With JS being able to even load and use binary blobs (like images) that way
now, it becomes possible to write even unhosted facebook, with only events
like status updates still aggregated and broadcasted through some central
I bet there's gotta be something similar, but with facebook, twitter or maybe
github backends, but as proven in many cases, it's not quite sane to rely on
these centralized platforms for any kind of service, which is especially a
pain if implementation there is one-platform-specific, unlike one
remoteStorage protocol for any of them.
Would be really great if they'd support some protocol like that at some point
But aside for short-term "problem solved" thing, it's really nice to see such
movements out there, even though whole stack of market incentives (which
control over data, centralization and monopolies) is against them.
Following another hiatus from a day job, I finally have enough spare time to
read some of the internets and do something about them.
For quite a while I had lots of quite small scripts and projects, which I
kinda documented here (and on the site pages before that).
I always kept them in some kind of scm - be it system-wide repo for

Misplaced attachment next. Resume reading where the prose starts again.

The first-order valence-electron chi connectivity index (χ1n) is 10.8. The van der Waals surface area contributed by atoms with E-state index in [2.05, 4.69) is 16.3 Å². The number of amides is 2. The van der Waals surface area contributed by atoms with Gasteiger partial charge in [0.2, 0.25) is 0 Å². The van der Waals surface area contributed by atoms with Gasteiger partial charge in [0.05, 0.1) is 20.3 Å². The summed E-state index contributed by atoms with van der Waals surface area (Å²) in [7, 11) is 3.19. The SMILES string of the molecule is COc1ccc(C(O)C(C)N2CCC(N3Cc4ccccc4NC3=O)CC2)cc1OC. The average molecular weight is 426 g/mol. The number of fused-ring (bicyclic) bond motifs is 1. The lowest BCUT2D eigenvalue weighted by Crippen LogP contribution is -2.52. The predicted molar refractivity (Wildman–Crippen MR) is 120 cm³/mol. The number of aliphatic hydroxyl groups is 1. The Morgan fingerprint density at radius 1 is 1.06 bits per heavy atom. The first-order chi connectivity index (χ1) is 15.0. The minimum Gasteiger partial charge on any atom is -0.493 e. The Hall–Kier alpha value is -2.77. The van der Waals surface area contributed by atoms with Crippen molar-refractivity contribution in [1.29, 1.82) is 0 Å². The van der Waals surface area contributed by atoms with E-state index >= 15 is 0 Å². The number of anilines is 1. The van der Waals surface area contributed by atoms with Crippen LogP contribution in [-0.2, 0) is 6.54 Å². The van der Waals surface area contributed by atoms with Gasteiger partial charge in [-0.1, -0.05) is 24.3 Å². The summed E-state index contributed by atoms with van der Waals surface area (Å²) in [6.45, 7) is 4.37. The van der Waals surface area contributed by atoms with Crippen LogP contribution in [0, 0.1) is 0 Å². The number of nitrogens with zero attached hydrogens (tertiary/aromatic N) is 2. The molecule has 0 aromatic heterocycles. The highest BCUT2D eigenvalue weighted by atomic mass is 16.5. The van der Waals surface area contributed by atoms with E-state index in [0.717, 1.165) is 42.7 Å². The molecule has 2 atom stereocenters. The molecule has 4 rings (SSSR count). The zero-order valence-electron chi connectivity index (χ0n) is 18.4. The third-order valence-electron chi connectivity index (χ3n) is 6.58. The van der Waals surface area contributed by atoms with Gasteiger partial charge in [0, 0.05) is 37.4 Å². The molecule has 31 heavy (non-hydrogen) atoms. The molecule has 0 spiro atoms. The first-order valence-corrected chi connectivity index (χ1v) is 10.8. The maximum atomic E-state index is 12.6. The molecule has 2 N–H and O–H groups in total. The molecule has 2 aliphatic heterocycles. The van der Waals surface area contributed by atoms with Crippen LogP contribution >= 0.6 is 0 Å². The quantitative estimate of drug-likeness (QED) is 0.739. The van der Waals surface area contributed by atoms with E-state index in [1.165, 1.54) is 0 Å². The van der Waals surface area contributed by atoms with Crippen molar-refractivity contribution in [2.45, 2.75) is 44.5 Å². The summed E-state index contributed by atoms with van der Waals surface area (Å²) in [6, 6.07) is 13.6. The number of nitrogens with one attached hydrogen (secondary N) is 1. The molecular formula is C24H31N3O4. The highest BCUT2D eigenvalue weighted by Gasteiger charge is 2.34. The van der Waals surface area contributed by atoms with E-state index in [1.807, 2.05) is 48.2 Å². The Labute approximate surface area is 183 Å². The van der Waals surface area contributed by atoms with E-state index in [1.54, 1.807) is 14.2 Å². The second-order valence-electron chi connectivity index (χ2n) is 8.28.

configuration files, ~/.cFG repo for DE and misc user configuration and ~/bin
scripts, or ~/hatch repo I keep for misc stuff, but as their number grows, as
well as the size and complexity, I think maybe some of this stuff deserves
some kind of repo, maybe attention, and best-case scenario, will even be
useful to someone but me.
So I thought to gradually push all this stuff out to github and/or bitbucket
(still need to learn or at least look at hg for that!). github being the most
obvious and easiest choice, just created a few repos there and started the
migration. More to come.
Still don't really trust a silo like github to keep anything reliably (besides
it lags like hell here, especially compared to local servers I'm kinda used
to), so need to devise some mirroring scheme asap.
Initial idea is to take some flexible tool (hg seem to be ideal, being python
and scm proper) and build a hooks into local repos to push stuff out to
mirrors from there, ideally both bitbucket and github, also exploiting their
metadata APIs to fetch stuff like tickets/issues and commit history of these
into separate repo branch as well.
Effort should be somewhat justified by the fact that such repos will be
geo-distributed backups, shareable links and I can learn more SCM internals by
For now - me on github.